A shipbuilder and engine maker are among leading companies looking to
develop a vessel that can run on ammonia as part of efforts to speed up carbon
reductions in shipping through cleaner fuel options, officials said on
Wednesday 15 Jan.
The new project aims to design an oil tanker that can be fuelled with
ammonia and whose technology can be adapted to other types of ships, officials
It brings together engine maker MAN Energy Solutions, shipbuilder
Samsung Heavy Industries, ship classification society Lloyd’s Register and
maritime energy services company MISC Berhad.
International shipping accounts for 2.2%
of global carbon dioxide emissions says IMO
International shipping accounts for 2.2% of global carbon dioxide
emissions, according to the International Maritime Organization (IMO), more
than aviation’s 2% share.
The IMO, a United Nations agency, has said it aims to halve greenhouse
gas (GHG) emissions from 2008 levels by 2050.
Investor and activist pressure is prompting companies to look to step
up ways to reduce the industry’s carbon footprint.
High costs and potential safety issues
have meant that future fuels such as ammonia have been slow to advance.
“MAN are working hard to make the engine ready for ships to be
delivered from 2024. This suggests a best case scenario of full design work
completed such that a commercial ship building contract could be placed in 2022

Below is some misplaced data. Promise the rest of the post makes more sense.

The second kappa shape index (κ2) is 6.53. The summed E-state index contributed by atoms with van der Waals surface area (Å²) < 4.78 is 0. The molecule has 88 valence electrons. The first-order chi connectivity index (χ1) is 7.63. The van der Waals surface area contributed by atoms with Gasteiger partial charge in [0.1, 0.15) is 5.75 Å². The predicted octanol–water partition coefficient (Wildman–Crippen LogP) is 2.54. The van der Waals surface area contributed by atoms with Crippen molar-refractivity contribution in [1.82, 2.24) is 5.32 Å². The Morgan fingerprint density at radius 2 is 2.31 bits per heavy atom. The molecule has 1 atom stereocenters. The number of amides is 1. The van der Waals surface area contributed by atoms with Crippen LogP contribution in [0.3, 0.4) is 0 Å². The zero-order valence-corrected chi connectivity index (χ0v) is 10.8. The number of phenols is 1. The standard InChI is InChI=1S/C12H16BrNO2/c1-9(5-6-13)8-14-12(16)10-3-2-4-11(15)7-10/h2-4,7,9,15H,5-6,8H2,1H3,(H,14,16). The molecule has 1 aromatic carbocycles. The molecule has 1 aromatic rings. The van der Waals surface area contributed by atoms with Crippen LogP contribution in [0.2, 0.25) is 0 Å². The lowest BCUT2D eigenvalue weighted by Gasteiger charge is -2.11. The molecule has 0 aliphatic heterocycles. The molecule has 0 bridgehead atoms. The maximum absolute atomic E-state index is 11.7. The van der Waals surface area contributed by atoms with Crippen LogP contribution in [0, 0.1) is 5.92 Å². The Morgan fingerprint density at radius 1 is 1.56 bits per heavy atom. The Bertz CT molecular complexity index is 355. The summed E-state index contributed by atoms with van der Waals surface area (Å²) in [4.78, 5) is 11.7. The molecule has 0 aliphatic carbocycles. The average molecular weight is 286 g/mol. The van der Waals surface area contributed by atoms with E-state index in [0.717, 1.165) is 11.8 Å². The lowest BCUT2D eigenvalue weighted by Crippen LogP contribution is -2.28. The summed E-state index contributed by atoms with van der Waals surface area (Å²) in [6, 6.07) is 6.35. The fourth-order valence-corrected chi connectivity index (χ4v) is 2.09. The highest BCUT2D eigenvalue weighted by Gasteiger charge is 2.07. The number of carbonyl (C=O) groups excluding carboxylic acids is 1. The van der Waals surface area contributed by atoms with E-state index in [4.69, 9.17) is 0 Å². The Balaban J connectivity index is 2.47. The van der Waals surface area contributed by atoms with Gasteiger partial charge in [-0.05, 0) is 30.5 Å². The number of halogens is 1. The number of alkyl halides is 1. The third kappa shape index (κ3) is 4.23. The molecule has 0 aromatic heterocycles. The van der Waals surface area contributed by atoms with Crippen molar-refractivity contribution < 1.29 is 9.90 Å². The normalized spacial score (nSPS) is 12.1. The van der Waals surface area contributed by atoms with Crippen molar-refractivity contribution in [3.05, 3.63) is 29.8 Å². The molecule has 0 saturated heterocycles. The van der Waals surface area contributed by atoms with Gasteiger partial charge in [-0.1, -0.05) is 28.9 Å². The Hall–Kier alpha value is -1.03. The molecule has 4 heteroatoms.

for delivery in 2024,” marine & offshore director at Lloyd’s Register Nick
Brown told Reuters.
“But delays may be experienced especially if the fuel supply industry
does not provide more assurance that new fuels will be available and at what
Shipping companies exploring solutions to
enable zero carbon ships by 2030,
Shipping companies are exploring solutions ranging from using
high-quality paint to working on infrastructure to enable zero carbon ships to
be on the water by 2030, which is seen as the latest time to be ready for 2050
given that ships have a lifespan of up to 25 years.
“We all know that the industry–wide movement is vital, and new
zero-carbon fuel technologies, such as ammonia fuel, are to be brought on the
table, in order to take action proactively on maritime GHG emissions in
accordance with the IMO’s ambitious road map,” Joon Ou Nam, president and chief
executive of Samsung Heavy Industries, said in a separate statement.